Some Practical Health Tips on best practices in these difficult times by Hazel Miller



Apart from being a Learning Consultant within Mdina International in the UK, Hazel Miller is also a trained Kinesiologist. We asked her for some tips on how to deal with the present situation.

Top tips for keeping your immunity high!

  • Increase Vitamin C levels
  • Increase Zinc
  • Decrease dairy products
  • Stay hydrated
  • Stay positive

Vitamin C helps to boost your immunity, and as an antioxidant it detoxifies pollutants from your system. You can find the highest levels of Vitamin C in citrus fruits, broccoli, peppers and watercress.

Vitamin C can be taken in supplement form and you can safely take around 1000mg per day. Be aware that some forms of Vitamin C are mildly acidic on the digestive tract in these large doses. It is a water-soluble Vitamin so you cannot overdose on it. Vitamin C can be taken as ascorbic acid and the best supplements include bioflavonoids, so look out for ones with those added. Ester C is a gentle form of Vitamin C to take if you know you have a sensitive digestive tract.

Zinc is a component of over 200 enzymes in the body, in terms of immunity Zinc is important for coping with stress effectively and for healing. You can find Zinc in foods such as brazil nuts, peanuts, almonds, whole grain such as rye, oats and wholegrain wheat. Ginger root also has high levels of Zinc. Although eggs are known to have high levels of Zinc, I would not recommend them if you are at high risk or already ill as they are known to promote virus spread in the liver. You can take up to 20mg per day in supplement form. Zinc is not water soluble like Vitamin C so do not be tempted to take more than the recommended 20mg per day, this is more than enough.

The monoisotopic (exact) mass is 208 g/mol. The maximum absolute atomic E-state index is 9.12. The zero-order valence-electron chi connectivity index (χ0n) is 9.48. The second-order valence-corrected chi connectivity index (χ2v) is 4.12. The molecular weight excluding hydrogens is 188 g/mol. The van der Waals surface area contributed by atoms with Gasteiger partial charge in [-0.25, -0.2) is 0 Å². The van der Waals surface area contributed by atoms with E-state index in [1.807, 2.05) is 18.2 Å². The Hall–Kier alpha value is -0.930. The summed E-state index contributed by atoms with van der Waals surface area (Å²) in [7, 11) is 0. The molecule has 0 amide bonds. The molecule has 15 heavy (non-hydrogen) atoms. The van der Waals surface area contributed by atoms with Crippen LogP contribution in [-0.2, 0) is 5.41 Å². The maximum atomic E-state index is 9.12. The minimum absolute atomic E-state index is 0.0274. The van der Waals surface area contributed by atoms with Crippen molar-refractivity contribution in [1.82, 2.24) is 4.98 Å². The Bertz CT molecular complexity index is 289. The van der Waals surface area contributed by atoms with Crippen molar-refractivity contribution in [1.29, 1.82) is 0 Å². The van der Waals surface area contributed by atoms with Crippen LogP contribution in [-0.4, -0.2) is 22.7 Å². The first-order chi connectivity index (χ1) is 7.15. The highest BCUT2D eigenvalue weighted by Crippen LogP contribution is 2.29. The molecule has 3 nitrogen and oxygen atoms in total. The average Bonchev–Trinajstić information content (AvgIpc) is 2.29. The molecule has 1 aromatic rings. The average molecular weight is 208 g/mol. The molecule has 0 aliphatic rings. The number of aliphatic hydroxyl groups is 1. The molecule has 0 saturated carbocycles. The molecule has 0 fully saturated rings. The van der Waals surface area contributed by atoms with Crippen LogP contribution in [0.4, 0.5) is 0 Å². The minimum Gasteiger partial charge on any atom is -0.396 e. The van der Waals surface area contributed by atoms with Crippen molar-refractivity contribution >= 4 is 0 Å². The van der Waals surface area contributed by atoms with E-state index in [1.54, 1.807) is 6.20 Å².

Dairy products such as milk, cheese and cream are mucus forming, and best avoided if you are at risk of viral infection. Dairy contains lactose and the combination of fat and sugar in the blood stream can help to spread viruses and bacteria. High levels of calcium can be found in many other foods such as almonds, parsley, artichokes, prunes and pumpkin seeds.

Fact: the average adult is approx. 65% water, which it why it is the most important nutrient for us to consume. How much should we be drinking?  Around 6 – 8 glasses or pure water per day is about right. This can vary with the levels of exercise you are taking and the amount of fresh fruit and vegetables you are eating. If you want a more accurate measure you can multiply your body weight in kilograms by 25 this will give you the number of millilitres of water per day for your size.

Fact: We are energetic beings and energy vibrates. We want to keep our vibration as high as possible. When we feel stressed and low, we resonate at a lower frequency and we attract those same frequencies. Often people who are upset will eat a bucket of ice cream or foods full of fat and sugar, rather than be tempted by a salad! This is because it is easier to resonate with foods of the same frequency as you. It’s the same with emotions, they all have their own vibration. If we feel happy and joyful these are higher vibrations than overwhelmed and fearful.